Monday, May 15, 2017

Urban land use

The WSJ includes an interesting piece about urban land use, "A Farm Grow in the City: Startups are leading the way to a future in which more food is grown closer to where people live."

Is it land? Is it capital?  Neither? Aggregation is a problem.

In Conceptualizing Capitalism, Geoffrey Hodgson describe economists' post-1960s scramble to elaborate the idea of capital. "Health capital", "religious capital", etc. He cites 23 variants (p. 191-192). The author wonders which ones are actually alienable -- and therefore analytically useful?

In a previous post, I cited Ake and David Andersson's approach to the problem. Here, I repeat the key passage from their discussion.

 “Land may consist of scarce natural resources such as gold or oil, and then it takes on all the characteristics of physical capital. Access to natural resources – including land formations that are valuable because of their beauty – is yet another physical capital attribute. But land is also valuable for the access is provides to other people, in which case land should be conceptualized as a bundle of social capital attributes. Thus, the traditional definition of capital corresponds to a bundle of physical capital attributes, ‘land’ is a bundle of physical and social capital attributes, and labor similarly consists of a bundle of human and social capital attributes.” (p. xx).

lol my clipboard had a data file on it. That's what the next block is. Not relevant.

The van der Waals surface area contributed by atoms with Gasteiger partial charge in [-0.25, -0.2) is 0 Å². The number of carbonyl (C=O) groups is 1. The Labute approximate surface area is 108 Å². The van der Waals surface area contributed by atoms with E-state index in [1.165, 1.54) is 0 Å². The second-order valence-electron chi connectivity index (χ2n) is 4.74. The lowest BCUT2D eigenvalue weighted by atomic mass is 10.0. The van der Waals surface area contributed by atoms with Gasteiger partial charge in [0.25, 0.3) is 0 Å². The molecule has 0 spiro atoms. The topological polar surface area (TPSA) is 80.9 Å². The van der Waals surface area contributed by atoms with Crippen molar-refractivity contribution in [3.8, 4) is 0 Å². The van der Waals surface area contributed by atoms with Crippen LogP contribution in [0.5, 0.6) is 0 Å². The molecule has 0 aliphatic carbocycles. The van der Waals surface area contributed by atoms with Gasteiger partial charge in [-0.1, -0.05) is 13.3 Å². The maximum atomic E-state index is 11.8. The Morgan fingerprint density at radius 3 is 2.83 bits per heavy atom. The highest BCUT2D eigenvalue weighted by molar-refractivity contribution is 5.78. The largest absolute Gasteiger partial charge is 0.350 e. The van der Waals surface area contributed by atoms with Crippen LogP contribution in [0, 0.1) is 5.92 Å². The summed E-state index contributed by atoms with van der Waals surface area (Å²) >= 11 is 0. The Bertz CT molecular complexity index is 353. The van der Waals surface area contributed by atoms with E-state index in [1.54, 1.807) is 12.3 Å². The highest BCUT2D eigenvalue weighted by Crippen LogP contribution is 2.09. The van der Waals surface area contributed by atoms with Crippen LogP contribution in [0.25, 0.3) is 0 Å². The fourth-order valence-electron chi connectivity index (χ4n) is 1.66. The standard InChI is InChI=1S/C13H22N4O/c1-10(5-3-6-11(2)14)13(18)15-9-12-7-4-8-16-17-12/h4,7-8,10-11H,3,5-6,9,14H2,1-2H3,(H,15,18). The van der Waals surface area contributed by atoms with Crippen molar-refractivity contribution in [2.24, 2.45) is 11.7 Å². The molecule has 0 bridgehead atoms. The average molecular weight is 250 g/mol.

Two thoughts: (1) Modeling provides clarity of thought and requires clear definitions. But these can cause problems. The urban economists' textbook model of land use suggested concentric rings around the center -- with the outermost ring being agriculture. The new hybrid land-capital-agriculture land use vastly complicates the idea of a "ring". (2) Change accelerates and we will have to rely on market signals more than ever. Those top-down land use plans are going to be less useful than ever.